Giving Compass' Take:

• Data shows that approximately 16 percent of students in NYC public schools have not been in touch with their schools, and there is no systemwide standard for online attendance.

• How can school districts improve this system for distance learning? What other resources do schools need during this pandemic? 

• Read how professional learning development is helping educators during coronavirus. 

On an average day, roughly 16% of New York City public school students have not been in touch with their schools, according to attendance data that gives an early glimpse into how schools are transitioning to remote learning.

But the preliminary data, which raise important questions about how many students are missing out entirely on instruction during the coronavirus pandemic, come with an important caveat: Schools have not yet uploaded attendance data for about one in five students.

According to the data collected, only 84.3% of students have had some kind of daily interactions with their schools — whether that be answering a phone call from a teacher, mailing in printed packets of work, or logging into a virtual classroom. Last school year, before coronavirus bore down on New York City, average daily attendance was almost 92%.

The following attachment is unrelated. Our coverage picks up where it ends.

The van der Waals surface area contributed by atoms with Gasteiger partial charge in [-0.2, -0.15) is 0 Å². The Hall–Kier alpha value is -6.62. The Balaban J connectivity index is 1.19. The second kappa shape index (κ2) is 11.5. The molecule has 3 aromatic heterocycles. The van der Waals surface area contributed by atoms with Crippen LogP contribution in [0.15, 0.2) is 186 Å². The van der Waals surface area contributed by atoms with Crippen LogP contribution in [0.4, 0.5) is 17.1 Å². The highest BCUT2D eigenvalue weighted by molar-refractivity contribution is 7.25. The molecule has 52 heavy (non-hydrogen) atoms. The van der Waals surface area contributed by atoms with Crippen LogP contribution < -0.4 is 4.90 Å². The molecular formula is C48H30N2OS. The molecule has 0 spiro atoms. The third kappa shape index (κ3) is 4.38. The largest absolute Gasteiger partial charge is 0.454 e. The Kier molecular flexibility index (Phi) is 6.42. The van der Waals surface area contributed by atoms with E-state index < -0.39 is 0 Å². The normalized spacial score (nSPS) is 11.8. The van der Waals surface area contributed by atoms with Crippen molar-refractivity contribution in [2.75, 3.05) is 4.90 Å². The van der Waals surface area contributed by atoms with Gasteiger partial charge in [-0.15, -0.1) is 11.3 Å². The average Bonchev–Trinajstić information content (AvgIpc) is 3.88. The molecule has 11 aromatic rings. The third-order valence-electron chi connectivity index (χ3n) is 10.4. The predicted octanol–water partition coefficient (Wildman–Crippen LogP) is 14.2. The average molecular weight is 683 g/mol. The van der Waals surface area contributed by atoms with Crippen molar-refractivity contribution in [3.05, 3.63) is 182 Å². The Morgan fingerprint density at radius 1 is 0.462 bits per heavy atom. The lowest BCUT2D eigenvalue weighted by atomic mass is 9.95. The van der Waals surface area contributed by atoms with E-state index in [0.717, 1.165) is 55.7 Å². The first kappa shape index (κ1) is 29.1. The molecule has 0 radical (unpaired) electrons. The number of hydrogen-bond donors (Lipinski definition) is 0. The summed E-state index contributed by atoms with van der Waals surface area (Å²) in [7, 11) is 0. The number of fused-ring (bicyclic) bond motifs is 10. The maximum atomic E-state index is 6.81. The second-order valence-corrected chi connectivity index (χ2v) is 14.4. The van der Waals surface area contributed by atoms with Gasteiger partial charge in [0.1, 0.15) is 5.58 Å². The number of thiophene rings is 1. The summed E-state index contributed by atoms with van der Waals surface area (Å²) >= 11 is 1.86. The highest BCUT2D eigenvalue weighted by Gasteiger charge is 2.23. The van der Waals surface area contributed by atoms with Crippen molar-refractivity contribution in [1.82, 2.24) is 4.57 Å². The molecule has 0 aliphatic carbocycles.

Complicating matters: There is no systemwide standard for marking students present or absent, and each of the city’s 1,800 public schools is able to set its own attendance policy while campuses are shuttered.

Schools are considering whether students turned in an assignment online or through the mail, or participated in an online discussion thread. Being marked present, though, doesn’t always mean students are doing work. It could mean answering a phone call or email from the school, or just logging in to mark oneself present on a Google spreadsheet.

Barbot, the education department spokesperson, said the city is tracking attendance data so that schools can “focus on those students or schools showing trends of limited or inconsistent interactions.” Schools are being asked to conduct a new round of outreach to students who haven’t engaged.

“We are constantly refining this data to target support and intervention at schools that need it most,” she said.

Read the full article about remote learning by Christina Veiga at Chalkbeat.